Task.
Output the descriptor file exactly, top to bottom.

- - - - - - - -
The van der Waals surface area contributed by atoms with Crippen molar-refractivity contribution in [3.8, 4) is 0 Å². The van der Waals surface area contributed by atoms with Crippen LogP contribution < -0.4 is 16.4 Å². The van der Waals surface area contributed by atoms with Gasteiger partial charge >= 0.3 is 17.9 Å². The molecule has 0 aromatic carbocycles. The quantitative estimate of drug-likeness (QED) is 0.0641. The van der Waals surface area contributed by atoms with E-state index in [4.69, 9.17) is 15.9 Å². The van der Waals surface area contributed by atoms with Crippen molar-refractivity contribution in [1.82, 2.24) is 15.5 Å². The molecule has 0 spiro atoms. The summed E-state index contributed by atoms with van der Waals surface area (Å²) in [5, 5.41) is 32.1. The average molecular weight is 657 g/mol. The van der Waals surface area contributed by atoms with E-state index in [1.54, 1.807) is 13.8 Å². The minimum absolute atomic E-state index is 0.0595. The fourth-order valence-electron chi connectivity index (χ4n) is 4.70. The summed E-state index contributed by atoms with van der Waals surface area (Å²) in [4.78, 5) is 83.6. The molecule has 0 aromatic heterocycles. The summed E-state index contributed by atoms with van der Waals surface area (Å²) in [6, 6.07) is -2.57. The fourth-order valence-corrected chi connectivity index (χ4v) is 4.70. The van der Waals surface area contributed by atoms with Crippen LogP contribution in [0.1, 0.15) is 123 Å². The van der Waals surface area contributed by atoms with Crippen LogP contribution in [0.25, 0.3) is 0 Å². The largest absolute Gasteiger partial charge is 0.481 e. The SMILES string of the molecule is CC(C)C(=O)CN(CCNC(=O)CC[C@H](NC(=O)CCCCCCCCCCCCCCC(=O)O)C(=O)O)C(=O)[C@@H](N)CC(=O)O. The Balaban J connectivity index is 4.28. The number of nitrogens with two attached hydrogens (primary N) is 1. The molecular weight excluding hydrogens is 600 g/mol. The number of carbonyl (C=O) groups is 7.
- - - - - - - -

The van der Waals surface area contributed by atoms with Crippen molar-refractivity contribution in [3.8, 4) is 0 Å². The van der Waals surface area contributed by atoms with Crippen LogP contribution < -0.4 is 16.4 Å². The van der Waals surface area contributed by atoms with Gasteiger partial charge >= 0.3 is 17.9 Å². The molecule has 0 aromatic carbocycles. The quantitative estimate of drug-likeness (QED) is 0.0641. The van der Waals surface area contributed by atoms with E-state index in [4.69, 9.17) is 15.9 Å². The van der Waals surface area contributed by atoms with Crippen molar-refractivity contribution in [1.82, 2.24) is 15.5 Å². The molecule has 0 spiro atoms. The summed E-state index contributed by atoms with van der Waals surface area (Å²) in [5, 5.41) is 32.1. The average molecular weight is 657 g/mol. The van der Waals surface area contributed by atoms with E-state index in [1.54, 1.807) is 13.8 Å². The minimum absolute atomic E-state index is 0.0595. The fourth-order valence-electron chi connectivity index (χ4n) is 4.70. The summed E-state index contributed by atoms with van der Waals surface area (Å²) in [4.78, 5) is 83.6. The molecule has 0 aromatic heterocycles. The summed E-state index contributed by atoms with van der Waals surface area (Å²) in [6, 6.07) is -2.57. The fourth-order valence-corrected chi connectivity index (χ4v) is 4.70. The van der Waals surface area contributed by atoms with Crippen LogP contribution in [0.1, 0.15) is 123 Å². The van der Waals surface area contributed by atoms with Crippen LogP contribution in [0.25, 0.3) is 0 Å². The largest absolute Gasteiger partial charge is 0.481 e. The SMILES string of the molecule is CC(C)C(=O)CN(CCNC(=O)CC[C@H](NC(=O)CCCCCCCCCCCCCCC(=O)O)C(=O)O)C(=O)[C@@H](N)CC(=O)O. The Balaban J connectivity index is 4.28. The number of nitrogens with two attached hydrogens (primary N) is 1. The molecular weight excluding hydrogens is 600 g/mol. The number of carbonyl (C=O) groups is 7.